Marla R. Stevens

Financial Crisis Meets Queer Politics: Seeking the Wisdom of the Elders or ... Wild Women Don't Get the Blues

Filed By Marla R. Stevens | October 14, 2008 12:00 PM | comments

Filed in: Politics, The Movement
Tags: culture wars, Federalist Society, financial crisis, Henry Paulson, neoliberal, Palin interviews, Robert Bork, Robert Rubin, Wall Street, William O. Douglas

That my inbox overflowing with erudite analyses of the sorry state of our nation's financial system has left me in a state not unusual in the waxing of the information age - simultaneously better informed about the details, a bit confused from all the conflicting certitude of the various experts, and absolutely bereft of the sort of ethically and spiritually well-groundedness that served my forebears well in their own troubled times.

So, while our own wise ones are still making their way through the trees in search of the forest, why not seek the wisdom of the elders?

I think I'll let the late Supreme Court Justice William O. Douglas, an early chairman of the SEC during the New Deal, answer the question about the inevitability of corporate temptation for me. It was his opinion that, ultimately, greed and cunning are inevitable - that they are based in human foibles that, like any other primally-driven ethics breaches and crimes, cannot be outlawed out of existence, much less out of temptation. As the story goes, he likened average innocent investors to "ground squirrels" that were the natural prey of Wall Street's "coyotes." But he didn't just give up in the face of that inevitability. No, he said that that's why tough regulation is essential.

Lately, absent regulatory strength, we've become overly dependent in the task of putting the brakes on corporate abuses on courts increasingly unsuited to the task because they've been overtaken by appointees schooled and placed by the consumers' most tireless adversary, Robert Bork and his Federalist Society's dedication to inflicting on us all the soullessness of the philosophical heirs of Frank Knight and his Chicago School of Economics. (It should come as no surprise that, typically, Bork's devotees are not often a queer's best friend, legally speaking.)

The courts just aren't up to the job anymore and won't be again for, at minimum, a couple of decades - and then only if we're politically very lucky.

Thus I'm not alone, especially now that the financial crisis has shone a light on the devastating effects of deregulation, in hoping that leaders with toughness enough to satisfy the likes of Douglas, a man described in his regulatory role as "an avid skeptic" with "due regard for the public's well-being," will resurface elsewhere in our government, bringing honesty and transparency into Wall Street's dealings as well as making the case for effective regulation in Washington's halls of power.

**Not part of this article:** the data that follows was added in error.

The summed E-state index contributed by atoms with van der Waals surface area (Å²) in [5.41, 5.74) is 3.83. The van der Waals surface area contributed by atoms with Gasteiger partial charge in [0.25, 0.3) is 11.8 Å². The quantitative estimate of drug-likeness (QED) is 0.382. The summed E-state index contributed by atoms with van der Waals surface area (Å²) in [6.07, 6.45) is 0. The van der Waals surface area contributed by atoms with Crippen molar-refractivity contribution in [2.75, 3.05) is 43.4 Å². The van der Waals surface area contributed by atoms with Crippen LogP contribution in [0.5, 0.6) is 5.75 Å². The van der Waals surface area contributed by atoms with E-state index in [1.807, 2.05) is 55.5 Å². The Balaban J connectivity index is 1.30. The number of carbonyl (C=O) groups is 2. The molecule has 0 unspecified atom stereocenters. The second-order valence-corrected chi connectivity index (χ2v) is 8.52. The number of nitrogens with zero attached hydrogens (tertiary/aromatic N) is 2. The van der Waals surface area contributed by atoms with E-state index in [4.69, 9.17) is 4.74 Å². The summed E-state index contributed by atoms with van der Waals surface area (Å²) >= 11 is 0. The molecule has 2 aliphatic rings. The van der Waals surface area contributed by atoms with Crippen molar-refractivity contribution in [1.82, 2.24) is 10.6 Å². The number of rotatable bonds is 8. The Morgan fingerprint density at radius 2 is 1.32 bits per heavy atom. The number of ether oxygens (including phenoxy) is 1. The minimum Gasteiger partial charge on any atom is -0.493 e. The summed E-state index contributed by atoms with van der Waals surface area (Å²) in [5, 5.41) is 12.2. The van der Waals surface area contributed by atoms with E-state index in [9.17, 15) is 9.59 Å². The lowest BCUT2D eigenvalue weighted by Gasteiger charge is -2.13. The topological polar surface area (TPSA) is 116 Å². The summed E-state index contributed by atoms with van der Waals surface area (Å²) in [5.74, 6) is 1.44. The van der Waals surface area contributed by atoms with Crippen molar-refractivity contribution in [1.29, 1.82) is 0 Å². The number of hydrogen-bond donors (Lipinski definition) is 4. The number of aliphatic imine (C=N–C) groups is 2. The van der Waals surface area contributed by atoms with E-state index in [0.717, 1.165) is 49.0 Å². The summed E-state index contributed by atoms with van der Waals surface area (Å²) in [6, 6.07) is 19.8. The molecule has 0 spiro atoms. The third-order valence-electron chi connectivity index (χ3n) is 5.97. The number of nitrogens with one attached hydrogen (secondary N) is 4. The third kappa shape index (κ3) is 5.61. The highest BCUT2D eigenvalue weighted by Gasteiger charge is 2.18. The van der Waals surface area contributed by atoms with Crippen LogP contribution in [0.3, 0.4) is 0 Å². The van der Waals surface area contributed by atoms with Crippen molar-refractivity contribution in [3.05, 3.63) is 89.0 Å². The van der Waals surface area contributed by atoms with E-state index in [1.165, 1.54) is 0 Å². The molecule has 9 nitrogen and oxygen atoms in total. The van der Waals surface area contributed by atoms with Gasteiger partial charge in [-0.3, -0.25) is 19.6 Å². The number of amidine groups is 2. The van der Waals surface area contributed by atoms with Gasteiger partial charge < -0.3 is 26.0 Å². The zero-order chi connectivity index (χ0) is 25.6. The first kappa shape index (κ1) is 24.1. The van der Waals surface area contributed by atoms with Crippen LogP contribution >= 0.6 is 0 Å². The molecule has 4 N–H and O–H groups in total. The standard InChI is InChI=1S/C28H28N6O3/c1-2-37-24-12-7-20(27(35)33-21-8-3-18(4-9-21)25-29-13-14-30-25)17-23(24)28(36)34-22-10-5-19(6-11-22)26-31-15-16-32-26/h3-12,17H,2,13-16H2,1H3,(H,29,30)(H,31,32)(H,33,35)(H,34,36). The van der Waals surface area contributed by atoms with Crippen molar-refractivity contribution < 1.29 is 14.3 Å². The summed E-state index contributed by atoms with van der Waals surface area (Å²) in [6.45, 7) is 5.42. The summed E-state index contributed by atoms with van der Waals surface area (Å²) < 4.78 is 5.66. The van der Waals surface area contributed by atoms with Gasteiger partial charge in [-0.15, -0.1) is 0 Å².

But will we get there? Two pieces in last week's news have given me pause.

The first was one that touched on the answer Gov. Sarah Palin recently gave (either in the debate with Sen. Biden or in an interview - I don't remember which) to a question asking if there was anything the current administration had done that she could find fault with. She responded that there was one thing - that they had let government grow too much. There was no follow-up and she didn't go into details (surprise, surprise) so I don't know exactly what aspect of government growth to which she referred. But, in the face of the many recent crises that could have been averted had regulatory oversight not been woefully underfunded to the point of having nowhere near the regulatory personnel, etc., needed, it was a remark that raised a huge red flag for me.

The second was an article from last Sunday from the Miami Herald's website section for also-rans that didn't make the publication cut for the print edition but which they found too valuable not to make available to the public, "Government by Goldman Sachs," which discussed "neoliberalism" (a term theretofore "neo" to me) and how even sweeping partisan change will not necessarily create a fertile climate for regulatory restoration.

The author particularly speaks to those of us who've been the pawns in the great partisan culture wars and, while intending to speak to the financial system crisis, explains with elegant simplicity why our slavish party loyalties have so often heartbreakingly not paid off for us: "Shadow boxing over values enabled the two parties to retain their separate brands despite the similarity in their basic philosophies" - that "public policies were those that won the confidence of the markets," meaning, in practice, they "let financial power set the parameters of public policy."